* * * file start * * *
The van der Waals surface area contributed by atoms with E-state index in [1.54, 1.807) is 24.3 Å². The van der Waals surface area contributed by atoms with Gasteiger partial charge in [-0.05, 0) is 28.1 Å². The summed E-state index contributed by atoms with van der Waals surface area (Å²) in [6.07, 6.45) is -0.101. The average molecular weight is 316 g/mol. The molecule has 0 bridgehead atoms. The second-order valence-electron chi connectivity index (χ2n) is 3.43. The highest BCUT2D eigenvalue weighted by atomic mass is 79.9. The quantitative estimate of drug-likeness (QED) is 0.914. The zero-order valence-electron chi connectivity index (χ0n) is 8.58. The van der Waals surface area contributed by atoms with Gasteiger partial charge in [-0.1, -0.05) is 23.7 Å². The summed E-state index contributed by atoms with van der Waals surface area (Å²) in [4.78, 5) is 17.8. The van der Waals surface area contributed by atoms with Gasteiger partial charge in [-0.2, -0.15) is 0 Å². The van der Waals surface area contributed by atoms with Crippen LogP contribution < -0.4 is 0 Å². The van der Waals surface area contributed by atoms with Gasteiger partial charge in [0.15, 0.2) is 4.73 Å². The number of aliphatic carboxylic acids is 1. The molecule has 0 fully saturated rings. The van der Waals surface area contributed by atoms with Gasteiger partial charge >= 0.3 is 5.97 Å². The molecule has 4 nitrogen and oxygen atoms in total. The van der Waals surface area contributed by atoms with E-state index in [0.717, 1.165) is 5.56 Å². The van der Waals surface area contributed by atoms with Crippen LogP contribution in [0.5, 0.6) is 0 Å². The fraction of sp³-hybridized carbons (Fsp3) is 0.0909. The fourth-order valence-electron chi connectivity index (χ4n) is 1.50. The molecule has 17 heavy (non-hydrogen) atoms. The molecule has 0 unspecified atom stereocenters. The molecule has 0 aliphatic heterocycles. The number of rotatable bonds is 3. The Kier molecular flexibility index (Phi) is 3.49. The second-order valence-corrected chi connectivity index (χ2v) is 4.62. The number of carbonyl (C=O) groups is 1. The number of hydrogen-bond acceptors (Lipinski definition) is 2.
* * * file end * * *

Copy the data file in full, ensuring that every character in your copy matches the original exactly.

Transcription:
The van der Waals surface area contributed by atoms with E-state index in [1.54, 1.807) is 24.3 Å². The van der Waals surface area contributed by atoms with Gasteiger partial charge in [-0.05, 0) is 28.1 Å². The summed E-state index contributed by atoms with van der Waals surface area (Å²) in [6.07, 6.45) is -0.101. The average molecular weight is 316 g/mol. The molecule has 0 bridgehead atoms. The second-order valence-electron chi connectivity index (χ2n) is 3.43. The highest BCUT2D eigenvalue weighted by atomic mass is 79.9. The quantitative estimate of drug-likeness (QED) is 0.914. The zero-order valence-electron chi connectivity index (χ0n) is 8.58. The van der Waals surface area contributed by atoms with Gasteiger partial charge in [-0.1, -0.05) is 23.7 Å². The summed E-state index contributed by atoms with van der Waals surface area (Å²) in [4.78, 5) is 17.8. The van der Waals surface area contributed by atoms with Gasteiger partial charge in [-0.2, -0.15) is 0 Å². The van der Waals surface area contributed by atoms with Crippen LogP contribution < -0.4 is 0 Å². The van der Waals surface area contributed by atoms with Gasteiger partial charge in [0.15, 0.2) is 4.73 Å². The number of aliphatic carboxylic acids is 1. The molecule has 0 fully saturated rings. The van der Waals surface area contributed by atoms with Gasteiger partial charge >= 0.3 is 5.97 Å². The molecule has 4 nitrogen and oxygen atoms in total. The van der Waals surface area contributed by atoms with E-state index in [0.717, 1.165) is 5.56 Å². The van der Waals surface area contributed by atoms with Crippen LogP contribution in [0.5, 0.6) is 0 Å². The fraction of sp³-hybridized carbons (Fsp3) is 0.0909. The fourth-order valence-electron chi connectivity index (χ4n) is 1.50. The molecule has 17 heavy (non-hydrogen) atoms. The molecule has 0 unspecified atom stereocenters. The molecule has 0 aliphatic heterocycles. The number of rotatable bonds is 3. The Kier molecular flexibility index (Phi) is 3.49. The second-order valence-corrected chi connectivity index (χ2v) is 4.62. The number of carbonyl (C=O) groups is 1. The number of hydrogen-bond acceptors (Lipinski definition) is 2.